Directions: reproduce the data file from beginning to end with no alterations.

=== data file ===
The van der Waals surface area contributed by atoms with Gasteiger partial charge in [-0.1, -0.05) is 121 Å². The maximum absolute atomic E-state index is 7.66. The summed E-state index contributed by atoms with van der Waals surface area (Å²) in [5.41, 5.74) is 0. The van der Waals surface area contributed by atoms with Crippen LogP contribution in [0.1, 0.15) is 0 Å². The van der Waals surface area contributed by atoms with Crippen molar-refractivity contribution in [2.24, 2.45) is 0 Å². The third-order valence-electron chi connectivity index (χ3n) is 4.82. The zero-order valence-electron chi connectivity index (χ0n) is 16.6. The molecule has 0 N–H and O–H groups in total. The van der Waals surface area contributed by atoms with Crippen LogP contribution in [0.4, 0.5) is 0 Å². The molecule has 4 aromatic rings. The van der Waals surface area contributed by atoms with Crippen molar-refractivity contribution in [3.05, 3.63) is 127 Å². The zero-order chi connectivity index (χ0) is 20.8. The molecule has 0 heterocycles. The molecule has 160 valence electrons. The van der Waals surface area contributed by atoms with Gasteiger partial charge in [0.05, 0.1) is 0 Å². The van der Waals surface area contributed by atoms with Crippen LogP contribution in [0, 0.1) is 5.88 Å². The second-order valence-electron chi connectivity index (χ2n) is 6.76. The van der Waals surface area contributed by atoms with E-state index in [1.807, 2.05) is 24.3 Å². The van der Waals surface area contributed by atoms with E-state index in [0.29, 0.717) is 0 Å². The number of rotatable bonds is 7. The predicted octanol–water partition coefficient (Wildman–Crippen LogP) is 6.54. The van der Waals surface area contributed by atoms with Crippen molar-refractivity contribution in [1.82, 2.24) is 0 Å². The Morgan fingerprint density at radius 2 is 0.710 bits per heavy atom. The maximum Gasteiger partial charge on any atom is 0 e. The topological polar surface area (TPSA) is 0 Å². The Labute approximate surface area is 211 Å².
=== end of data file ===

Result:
The van der Waals surface area contributed by atoms with Gasteiger partial charge in [-0.1, -0.05) is 121 Å². The maximum absolute atomic E-state index is 7.66. The summed E-state index contributed by atoms with van der Waals surface area (Å²) in [5.41, 5.74) is 0. The van der Waals surface area contributed by atoms with Crippen LogP contribution in [0.1, 0.15) is 0 Å². The van der Waals surface area contributed by atoms with Crippen molar-refractivity contribution in [2.24, 2.45) is 0 Å². The third-order valence-electron chi connectivity index (χ3n) is 4.82. The zero-order valence-electron chi connectivity index (χ0n) is 16.6. The molecule has 0 N–H and O–H groups in total. The van der Waals surface area contributed by atoms with Crippen LogP contribution in [0.4, 0.5) is 0 Å². The molecule has 4 aromatic rings. The van der Waals surface area contributed by atoms with Crippen molar-refractivity contribution in [3.05, 3.63) is 127 Å². The zero-order chi connectivity index (χ0) is 20.8. The molecule has 0 heterocycles. The molecule has 160 valence electrons. The van der Waals surface area contributed by atoms with Gasteiger partial charge in [0.05, 0.1) is 0 Å². The van der Waals surface area contributed by atoms with Crippen LogP contribution in [0, 0.1) is 5.88 Å². The second-order valence-electron chi connectivity index (χ2n) is 6.76. The van der Waals surface area contributed by atoms with E-state index in [1.807, 2.05) is 24.3 Å². The van der Waals surface area contributed by atoms with E-state index in [0.29, 0.717) is 0 Å². The number of rotatable bonds is 7. The predicted octanol–water partition coefficient (Wildman–Crippen LogP) is 6.54. The van der Waals surface area contributed by atoms with Crippen molar-refractivity contribution in [1.82, 2.24) is 0 Å². The Morgan fingerprint density at radius 2 is 0.710 bits per heavy atom. The maximum Gasteiger partial charge on any atom is 0 e. The topological polar surface area (TPSA) is 0 Å². The Labute approximate surface area is 211 Å².